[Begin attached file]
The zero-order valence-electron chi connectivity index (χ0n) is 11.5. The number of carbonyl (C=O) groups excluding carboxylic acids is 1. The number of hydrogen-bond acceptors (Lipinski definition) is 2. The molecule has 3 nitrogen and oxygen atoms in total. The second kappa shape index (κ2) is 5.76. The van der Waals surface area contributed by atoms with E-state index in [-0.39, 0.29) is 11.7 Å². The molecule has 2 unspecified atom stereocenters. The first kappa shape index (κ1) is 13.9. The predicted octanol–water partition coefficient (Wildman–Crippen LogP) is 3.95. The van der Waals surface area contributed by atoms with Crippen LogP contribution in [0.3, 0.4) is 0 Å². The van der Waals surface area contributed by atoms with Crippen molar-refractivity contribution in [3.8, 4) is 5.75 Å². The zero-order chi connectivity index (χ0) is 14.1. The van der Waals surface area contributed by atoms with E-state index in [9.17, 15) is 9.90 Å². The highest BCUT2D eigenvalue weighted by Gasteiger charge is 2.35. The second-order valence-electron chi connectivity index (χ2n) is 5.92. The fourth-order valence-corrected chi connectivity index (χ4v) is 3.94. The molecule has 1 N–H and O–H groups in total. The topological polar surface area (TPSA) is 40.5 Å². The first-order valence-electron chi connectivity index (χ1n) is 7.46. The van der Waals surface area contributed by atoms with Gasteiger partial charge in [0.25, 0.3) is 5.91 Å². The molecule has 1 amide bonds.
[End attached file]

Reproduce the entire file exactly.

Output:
The zero-order valence-electron chi connectivity index (χ0n) is 11.5. The number of carbonyl (C=O) groups excluding carboxylic acids is 1. The number of hydrogen-bond acceptors (Lipinski definition) is 2. The molecule has 3 nitrogen and oxygen atoms in total. The second kappa shape index (κ2) is 5.76. The van der Waals surface area contributed by atoms with E-state index in [-0.39, 0.29) is 11.7 Å². The molecule has 2 unspecified atom stereocenters. The first kappa shape index (κ1) is 13.9. The predicted octanol–water partition coefficient (Wildman–Crippen LogP) is 3.95. The van der Waals surface area contributed by atoms with Crippen LogP contribution in [0.3, 0.4) is 0 Å². The van der Waals surface area contributed by atoms with Crippen molar-refractivity contribution in [3.8, 4) is 5.75 Å². The zero-order chi connectivity index (χ0) is 14.1. The van der Waals surface area contributed by atoms with E-state index in [9.17, 15) is 9.90 Å². The highest BCUT2D eigenvalue weighted by Gasteiger charge is 2.35. The second-order valence-electron chi connectivity index (χ2n) is 5.92. The fourth-order valence-corrected chi connectivity index (χ4v) is 3.94. The molecule has 1 N–H and O–H groups in total. The topological polar surface area (TPSA) is 40.5 Å². The first-order valence-electron chi connectivity index (χ1n) is 7.46. The van der Waals surface area contributed by atoms with Gasteiger partial charge in [0.25, 0.3) is 5.91 Å². The molecule has 1 amide bonds.